fastai's Practical Deep Learning For Coders, Part 1

I recently completed Part 1 of Jeremy Howard’s Practical Deep Learning For Coders. The course span over the course of 7 weeks from October to December, one course a week. All what’s needed to join the course is math background of high-school level, a computer, network connectivity and access to a GPU machine, that’s it! The course videos are recorded during the in-person class at the Data Institute at USF, and freely available on youtube.

The following is an attempt to share my takeaways from the lessons.

Note Expect to have to watch the video lessons over and over to fully understand the materials.


What’s very unique about this course is the focus on the practical side of the learning experince. Right from the very few moments of the course, you will see Deep Learning code, at first you won’t understand what’s it doing, you will not get it unless you’re a Deep Learning expert. But you will be impressed how insanely is it simple to write Deep Learning code to solve problems seconds before the course you would have no idea how they can be solved. You will learn how to take that same code and re-apply it to solve similar problems or even different with the use of the underlying ideas.

Protip: take as mush notes as you can while watching the video lessons, especially when Jeremy says ‘here is the trick’ or the other activation word ‘homework’.

The other very impressive thing about this course is the discussion forum that gathers all the student in one place. Everyone is engaged, very responsive, you should definitely check it. You will find study groups that you could join in your city, examples of other student works that could inspire you. You will find help to get started with the fastai library, to setup your work environemnt in major Cloud providers or answers to any question you could have.

The Course

This is an overview of the course:

Here is some nicely writing lecture notes, kindly shared by Hiromi Suenaga one of the course students.

Lesson 1

Right from first few seconds of the course Jeremy tries to convince you that you can do Deep Learning. Then jumps on a notebook where he would walk you through the cells, run them and explain what is doing and how you could play with it. By the end of the lesson you will be able to build a Resnet based NN for classifying anything.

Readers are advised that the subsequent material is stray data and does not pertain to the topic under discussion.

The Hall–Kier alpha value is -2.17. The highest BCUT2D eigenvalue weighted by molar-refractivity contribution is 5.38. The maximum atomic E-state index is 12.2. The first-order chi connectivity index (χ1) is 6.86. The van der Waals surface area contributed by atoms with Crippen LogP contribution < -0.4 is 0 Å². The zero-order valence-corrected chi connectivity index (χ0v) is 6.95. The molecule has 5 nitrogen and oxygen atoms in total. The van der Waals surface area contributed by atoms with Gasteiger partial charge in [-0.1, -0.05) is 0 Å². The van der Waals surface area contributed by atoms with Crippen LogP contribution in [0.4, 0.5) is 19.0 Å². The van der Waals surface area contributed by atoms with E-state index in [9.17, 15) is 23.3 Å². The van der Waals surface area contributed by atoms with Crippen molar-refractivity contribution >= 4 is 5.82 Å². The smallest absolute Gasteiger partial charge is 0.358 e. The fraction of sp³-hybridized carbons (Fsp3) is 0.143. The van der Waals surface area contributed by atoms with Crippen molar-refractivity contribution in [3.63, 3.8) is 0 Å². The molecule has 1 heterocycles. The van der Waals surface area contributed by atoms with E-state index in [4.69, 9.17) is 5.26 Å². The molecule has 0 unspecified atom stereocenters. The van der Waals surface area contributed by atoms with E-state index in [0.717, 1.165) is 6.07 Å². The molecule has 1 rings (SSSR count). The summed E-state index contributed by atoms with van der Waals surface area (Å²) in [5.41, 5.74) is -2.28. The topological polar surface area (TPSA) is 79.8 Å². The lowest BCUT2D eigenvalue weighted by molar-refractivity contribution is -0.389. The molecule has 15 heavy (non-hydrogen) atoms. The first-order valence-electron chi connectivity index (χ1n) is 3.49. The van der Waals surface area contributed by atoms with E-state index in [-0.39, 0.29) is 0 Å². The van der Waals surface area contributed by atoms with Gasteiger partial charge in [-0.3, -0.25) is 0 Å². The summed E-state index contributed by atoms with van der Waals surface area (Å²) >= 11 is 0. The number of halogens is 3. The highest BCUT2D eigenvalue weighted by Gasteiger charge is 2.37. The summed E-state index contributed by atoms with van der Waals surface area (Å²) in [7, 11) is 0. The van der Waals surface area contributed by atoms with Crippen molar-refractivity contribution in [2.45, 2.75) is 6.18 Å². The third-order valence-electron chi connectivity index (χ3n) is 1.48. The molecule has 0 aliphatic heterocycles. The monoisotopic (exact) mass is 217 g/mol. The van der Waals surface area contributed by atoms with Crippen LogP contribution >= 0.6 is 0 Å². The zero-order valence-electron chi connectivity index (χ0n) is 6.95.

The homework for this lesson is to apply the same technique on any image classification problem. I myself applied this same notebook to classify Flowers, Birds and even Sounds.

Lesson 2: Computer Vision - Deeper Applications

In this lesson Jeremy takes us deeper into Computer Vision through a teddy bear classification example, walk us through a detailled explication of the solution. Then explains interactively using a notebook what is the algorith Stochastic gradient descent , and how it’s updates the NN weights and get better and better at classifying images.

The lessong ends with the introduction of some technical vocabulary:


The homework for this lesson is to build an image classification model and deploy it on a web app.

Lesson 3: Multi-label, Segmentation, Image Regression, and More…

The lesson takes time explaining the fancy learning rate plot and how you can interpret it. It also presents a couple of jupyter notebooks for a variety of Deep Learning problems along with the trick that can be used to get good results:


The homework for this lesson is to reuse those notebooks and build something for segmentation or multi-label classification, etc.